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Submitted by Newsroom on June 10, 2011 – 7:30 amNo Comment
 Latest Wyoming news, business and entertainment –

     Wyoming runoff to be about 200 percent of average
     CHEYENNE, Wyo. (AP)
– The amount of water expected to reach
river basins in Wyoming from its mountain snowpack will be close to
200 percent of average statewide.
The latest report from the U.S. Agriculture Department’s Natural
Resources Conservation Service says water will be as high as 387
percent of average in some places.
     The Upper North Platte, which is causing flooding now in Carbon
County, is expected to yield 308 percent of its average runoff.
     The Snake River in northwest Wyoming will see runoff 171 percent
of average.
     The Bighorn Basin will see water 219 percent of average, and the
Wind River 181 percent of average.
     Runoff into the Shoshone River Basin will be 204 percent of
average, and the Green River snowmelt will be 192 percent of
     Road openings delayed on Bighorn National Forest
     SHERIDAN, Wyo. (AP)
– Heavy snow continues to prevent the
Bighorn National Forest from opening roads and trails.
     Forest Supervisor Bill Bass says roads on the forest remain
snow-packed or very wet. He said they could be damaged if people
drive on them.
     The U.S. Forest Service will install temporary barriers and
closure signs on many roads and trails. Bass says opportunities for
dispersed camping and other recreational activities will remain
limited as long as the roads are impassable.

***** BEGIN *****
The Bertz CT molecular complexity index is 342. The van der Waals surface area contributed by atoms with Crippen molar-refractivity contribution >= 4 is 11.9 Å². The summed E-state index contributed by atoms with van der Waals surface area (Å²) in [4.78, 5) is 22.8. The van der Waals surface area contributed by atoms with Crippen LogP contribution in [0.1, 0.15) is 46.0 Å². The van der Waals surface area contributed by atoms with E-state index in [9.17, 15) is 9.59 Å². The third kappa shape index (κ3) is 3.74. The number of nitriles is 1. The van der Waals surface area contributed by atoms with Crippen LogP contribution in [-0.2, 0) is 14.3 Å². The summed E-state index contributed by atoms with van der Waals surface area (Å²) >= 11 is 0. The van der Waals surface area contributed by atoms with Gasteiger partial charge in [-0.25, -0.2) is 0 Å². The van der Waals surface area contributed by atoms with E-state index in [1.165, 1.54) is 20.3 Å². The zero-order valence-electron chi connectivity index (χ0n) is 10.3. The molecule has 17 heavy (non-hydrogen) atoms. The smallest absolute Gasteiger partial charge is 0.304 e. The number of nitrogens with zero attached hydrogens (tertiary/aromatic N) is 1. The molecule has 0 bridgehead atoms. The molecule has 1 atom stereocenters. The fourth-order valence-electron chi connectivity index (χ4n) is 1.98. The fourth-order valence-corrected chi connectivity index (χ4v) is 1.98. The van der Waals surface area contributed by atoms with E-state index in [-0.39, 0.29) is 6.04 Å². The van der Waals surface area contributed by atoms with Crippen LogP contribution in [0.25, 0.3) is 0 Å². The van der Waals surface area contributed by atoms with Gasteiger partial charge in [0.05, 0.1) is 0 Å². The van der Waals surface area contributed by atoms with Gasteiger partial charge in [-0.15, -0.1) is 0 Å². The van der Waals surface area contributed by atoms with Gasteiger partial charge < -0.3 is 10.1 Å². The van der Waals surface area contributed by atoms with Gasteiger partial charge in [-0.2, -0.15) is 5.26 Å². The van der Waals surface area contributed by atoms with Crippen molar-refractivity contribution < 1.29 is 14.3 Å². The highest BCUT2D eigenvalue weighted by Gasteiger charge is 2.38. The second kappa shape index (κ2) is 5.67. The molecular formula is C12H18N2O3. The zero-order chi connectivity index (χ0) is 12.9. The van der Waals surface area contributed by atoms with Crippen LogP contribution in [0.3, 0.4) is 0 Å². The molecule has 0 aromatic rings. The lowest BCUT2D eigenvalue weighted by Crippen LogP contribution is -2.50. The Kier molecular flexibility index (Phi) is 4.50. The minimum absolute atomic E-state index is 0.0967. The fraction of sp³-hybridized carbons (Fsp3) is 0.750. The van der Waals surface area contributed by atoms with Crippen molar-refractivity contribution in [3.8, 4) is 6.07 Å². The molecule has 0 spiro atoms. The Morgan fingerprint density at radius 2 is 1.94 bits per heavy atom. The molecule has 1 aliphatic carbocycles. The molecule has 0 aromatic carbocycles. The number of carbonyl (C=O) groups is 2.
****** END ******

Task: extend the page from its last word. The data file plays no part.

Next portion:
Wyoming boaters face inspections this weekend
     JACKSON, Wyo. (AP)
– Boaters on Wyoming rivers and lakes this
weekend will face inspections for invasive mussels.
     The Wyoming Game and Fish department plans to have inspection
stations set up on the way to popular boating destinations.
      Some boaters have mistaken those stations for construction sites.
Jackson fisheries biologist Rob Gipson says people with boats of any size,
including kayaks and canoes, are required to stop at the inspection sites.
     Non-native mussels are found in three neighboring states and
officials want to prevent their introduction into Wyoming because
they can hurt native species and ruin fisheries.
     Still no settlement of Rock Springs home damage
     CHEYENNE, Wyo. (AP)
– Residents of a Rock Springs neighborhood
who say the state damaged their homes nearly four years ago are
still negotiating compensation.
     And some of the residents say they are frustrated with new Gov.
Matt Mead, who promised during the campaign last year to resolve
the issue expeditiously.
     Mead spokesman Renny MacKay says that
the governor is eager to resolve the problem, but legal issues are
getting in the way.
     More than a dozen homeowners say their homes suffered damage in
2007 when a state contractor dropped 35- and 25-ton weights more
than 2,300 times to collapse tunnels and voids left by old coal


     (Copyright 2011 by The Associated Press.  All Rights Reserved.)

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